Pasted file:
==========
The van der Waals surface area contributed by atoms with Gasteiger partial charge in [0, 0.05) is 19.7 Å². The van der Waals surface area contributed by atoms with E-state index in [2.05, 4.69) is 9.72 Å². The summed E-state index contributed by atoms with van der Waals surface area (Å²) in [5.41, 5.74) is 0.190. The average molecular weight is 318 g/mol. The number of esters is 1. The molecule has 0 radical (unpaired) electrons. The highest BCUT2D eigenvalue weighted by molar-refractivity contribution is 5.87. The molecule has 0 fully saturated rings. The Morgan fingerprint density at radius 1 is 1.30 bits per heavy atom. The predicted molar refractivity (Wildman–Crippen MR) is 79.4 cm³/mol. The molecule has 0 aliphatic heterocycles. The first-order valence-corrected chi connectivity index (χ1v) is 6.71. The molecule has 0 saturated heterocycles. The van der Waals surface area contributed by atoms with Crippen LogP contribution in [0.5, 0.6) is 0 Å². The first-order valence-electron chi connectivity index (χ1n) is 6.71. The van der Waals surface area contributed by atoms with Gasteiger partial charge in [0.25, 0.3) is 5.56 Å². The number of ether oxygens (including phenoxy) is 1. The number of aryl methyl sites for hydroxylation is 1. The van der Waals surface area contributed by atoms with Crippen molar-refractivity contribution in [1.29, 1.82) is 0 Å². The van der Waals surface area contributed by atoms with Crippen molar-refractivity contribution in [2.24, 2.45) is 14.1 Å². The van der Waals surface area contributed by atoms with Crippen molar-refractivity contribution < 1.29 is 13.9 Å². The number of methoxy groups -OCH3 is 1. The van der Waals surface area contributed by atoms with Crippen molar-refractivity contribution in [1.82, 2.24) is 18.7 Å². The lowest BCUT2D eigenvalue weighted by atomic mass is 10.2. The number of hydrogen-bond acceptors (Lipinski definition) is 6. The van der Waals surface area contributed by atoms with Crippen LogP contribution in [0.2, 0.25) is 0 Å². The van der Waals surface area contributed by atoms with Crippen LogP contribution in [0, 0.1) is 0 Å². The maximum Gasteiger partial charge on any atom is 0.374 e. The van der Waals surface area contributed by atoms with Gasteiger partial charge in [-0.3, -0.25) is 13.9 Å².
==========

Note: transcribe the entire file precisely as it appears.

The van der Waals surface area contributed by atoms with Gasteiger partial charge in [0, 0.05) is 19.7 Å². The van der Waals surface area contributed by atoms with E-state index in [2.05, 4.69) is 9.72 Å². The summed E-state index contributed by atoms with van der Waals surface area (Å²) in [5.41, 5.74) is 0.190. The average molecular weight is 318 g/mol. The number of esters is 1. The molecule has 0 radical (unpaired) electrons. The highest BCUT2D eigenvalue weighted by molar-refractivity contribution is 5.87. The molecule has 0 fully saturated rings. The Morgan fingerprint density at radius 1 is 1.30 bits per heavy atom. The predicted molar refractivity (Wildman–Crippen MR) is 79.4 cm³/mol. The molecule has 0 aliphatic heterocycles. The first-order valence-corrected chi connectivity index (χ1v) is 6.71. The molecule has 0 saturated heterocycles. The van der Waals surface area contributed by atoms with Crippen LogP contribution in [0.5, 0.6) is 0 Å². The first-order valence-electron chi connectivity index (χ1n) is 6.71. The van der Waals surface area contributed by atoms with Gasteiger partial charge in [0.25, 0.3) is 5.56 Å². The number of ether oxygens (including phenoxy) is 1. The number of aryl methyl sites for hydroxylation is 1. The van der Waals surface area contributed by atoms with Crippen molar-refractivity contribution in [1.29, 1.82) is 0 Å². The van der Waals surface area contributed by atoms with Crippen molar-refractivity contribution in [2.24, 2.45) is 14.1 Å². The van der Waals surface area contributed by atoms with Crippen molar-refractivity contribution < 1.29 is 13.9 Å². The number of methoxy groups -OCH3 is 1. The van der Waals surface area contributed by atoms with Crippen molar-refractivity contribution in [1.82, 2.24) is 18.7 Å². The lowest BCUT2D eigenvalue weighted by atomic mass is 10.2. The number of hydrogen-bond acceptors (Lipinski definition) is 6. The van der Waals surface area contributed by atoms with Crippen LogP contribution in [0.2, 0.25) is 0 Å². The van der Waals surface area contributed by atoms with Crippen LogP contribution in [0, 0.1) is 0 Å². The maximum Gasteiger partial charge on any atom is 0.374 e. The van der Waals surface area contributed by atoms with Gasteiger partial charge in [-0.3, -0.25) is 13.9 Å².